In an unprecedented several hours, earthquake struck the East Coast, sending tremors from Virginia to Canada, just hours after a separate earthquake rattled Colorado.

Just minutes after 2pm EST on Tuesday, a 5.9 magnitude earthquake, which was centered in Mineral, Virginia, rattled the East Coast, forcing people in White House through Wall Street to evacuate buildings.

Control towers at John F. Kennedy International Airport in New York City and Newark Liberty Airport in New Jersey were also evacuated, and flights were grounded briefly in Washington, Philadelphia and New York.

Across the country, near midnight in Colorado, Raton, Colorado Springs, and La Junta was hit by a similarly sized earthquake - a 5.7 magnitude.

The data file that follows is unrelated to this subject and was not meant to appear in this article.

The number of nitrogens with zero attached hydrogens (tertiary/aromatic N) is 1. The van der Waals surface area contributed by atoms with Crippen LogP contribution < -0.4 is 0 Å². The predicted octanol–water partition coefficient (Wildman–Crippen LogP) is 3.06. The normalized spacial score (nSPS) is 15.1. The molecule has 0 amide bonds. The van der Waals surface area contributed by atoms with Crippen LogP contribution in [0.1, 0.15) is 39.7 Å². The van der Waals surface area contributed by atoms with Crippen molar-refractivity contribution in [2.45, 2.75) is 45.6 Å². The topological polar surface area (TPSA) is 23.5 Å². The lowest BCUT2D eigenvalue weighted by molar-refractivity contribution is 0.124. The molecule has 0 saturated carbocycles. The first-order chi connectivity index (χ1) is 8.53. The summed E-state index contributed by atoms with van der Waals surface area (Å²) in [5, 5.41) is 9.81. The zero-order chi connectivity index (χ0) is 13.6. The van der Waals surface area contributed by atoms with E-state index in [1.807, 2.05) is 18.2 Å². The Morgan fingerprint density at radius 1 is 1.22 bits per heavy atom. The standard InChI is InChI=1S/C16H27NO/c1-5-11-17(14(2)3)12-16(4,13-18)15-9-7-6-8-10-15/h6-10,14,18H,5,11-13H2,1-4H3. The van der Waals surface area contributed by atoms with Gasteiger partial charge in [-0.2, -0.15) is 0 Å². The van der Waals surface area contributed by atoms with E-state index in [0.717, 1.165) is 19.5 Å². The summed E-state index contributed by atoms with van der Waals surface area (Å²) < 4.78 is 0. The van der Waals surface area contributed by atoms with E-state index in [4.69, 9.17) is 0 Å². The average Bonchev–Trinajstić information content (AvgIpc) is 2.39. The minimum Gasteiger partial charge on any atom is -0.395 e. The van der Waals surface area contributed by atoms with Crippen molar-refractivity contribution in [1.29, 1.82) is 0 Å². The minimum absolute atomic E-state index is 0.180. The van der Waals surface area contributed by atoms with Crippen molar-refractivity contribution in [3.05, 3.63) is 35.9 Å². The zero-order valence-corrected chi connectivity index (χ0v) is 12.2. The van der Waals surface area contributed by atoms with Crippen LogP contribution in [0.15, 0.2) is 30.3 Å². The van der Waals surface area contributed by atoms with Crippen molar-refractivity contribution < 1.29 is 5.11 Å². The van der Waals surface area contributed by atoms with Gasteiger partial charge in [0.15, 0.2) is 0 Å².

The Colorado earthquake was the strongest to hit the state since 1973, while the last large earthquake to hit Virginia was 1897, and the largest ever to hit Washington D.C.

While highly unusual for each area, neither earthquake did caused any major destruction or injuries, though nerves were rattled from each. Minor structural damage was reported in each area.

Moreover, the mid-day East Coast earthquake caused several traffic delays, jamming up freeways in Washington and causing a slow-down in mass-transit in major metropolitan areas near Virginia.

There is an average annually of 1300 earthquakes in the United States between 5.0 and 5.9 magnitudes, according to the USGS. Additionally there are several million earthquakes worldwide every year.